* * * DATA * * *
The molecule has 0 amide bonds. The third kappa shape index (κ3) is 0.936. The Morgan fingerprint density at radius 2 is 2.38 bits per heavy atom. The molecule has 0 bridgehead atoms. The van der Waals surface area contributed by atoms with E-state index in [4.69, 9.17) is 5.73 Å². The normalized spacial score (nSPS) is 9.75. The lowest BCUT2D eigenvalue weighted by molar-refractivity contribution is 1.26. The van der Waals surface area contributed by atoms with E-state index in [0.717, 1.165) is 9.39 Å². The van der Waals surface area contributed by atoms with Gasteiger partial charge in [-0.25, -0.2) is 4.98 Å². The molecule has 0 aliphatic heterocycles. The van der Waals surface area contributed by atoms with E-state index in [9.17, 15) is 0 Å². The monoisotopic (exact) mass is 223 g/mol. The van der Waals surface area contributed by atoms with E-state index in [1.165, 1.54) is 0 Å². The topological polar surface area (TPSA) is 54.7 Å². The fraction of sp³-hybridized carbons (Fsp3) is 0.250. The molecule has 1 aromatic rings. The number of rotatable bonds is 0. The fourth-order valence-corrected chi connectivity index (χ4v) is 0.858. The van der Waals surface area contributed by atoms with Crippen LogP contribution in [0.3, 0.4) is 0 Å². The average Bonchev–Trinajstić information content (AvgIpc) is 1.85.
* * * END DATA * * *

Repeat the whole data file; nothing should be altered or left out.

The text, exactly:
The molecule has 0 amide bonds. The third kappa shape index (κ3) is 0.936. The Morgan fingerprint density at radius 2 is 2.38 bits per heavy atom. The molecule has 0 bridgehead atoms. The van der Waals surface area contributed by atoms with E-state index in [4.69, 9.17) is 5.73 Å². The normalized spacial score (nSPS) is 9.75. The lowest BCUT2D eigenvalue weighted by molar-refractivity contribution is 1.26. The van der Waals surface area contributed by atoms with E-state index in [0.717, 1.165) is 9.39 Å². The van der Waals surface area contributed by atoms with Gasteiger partial charge in [-0.25, -0.2) is 4.98 Å². The molecule has 0 aliphatic heterocycles. The van der Waals surface area contributed by atoms with E-state index in [9.17, 15) is 0 Å². The monoisotopic (exact) mass is 223 g/mol. The van der Waals surface area contributed by atoms with E-state index in [1.165, 1.54) is 0 Å². The topological polar surface area (TPSA) is 54.7 Å². The fraction of sp³-hybridized carbons (Fsp3) is 0.250. The molecule has 1 aromatic rings. The number of rotatable bonds is 0. The fourth-order valence-corrected chi connectivity index (χ4v) is 0.858. The van der Waals surface area contributed by atoms with Crippen LogP contribution in [0.3, 0.4) is 0 Å². The average Bonchev–Trinajstić information content (AvgIpc) is 1.85.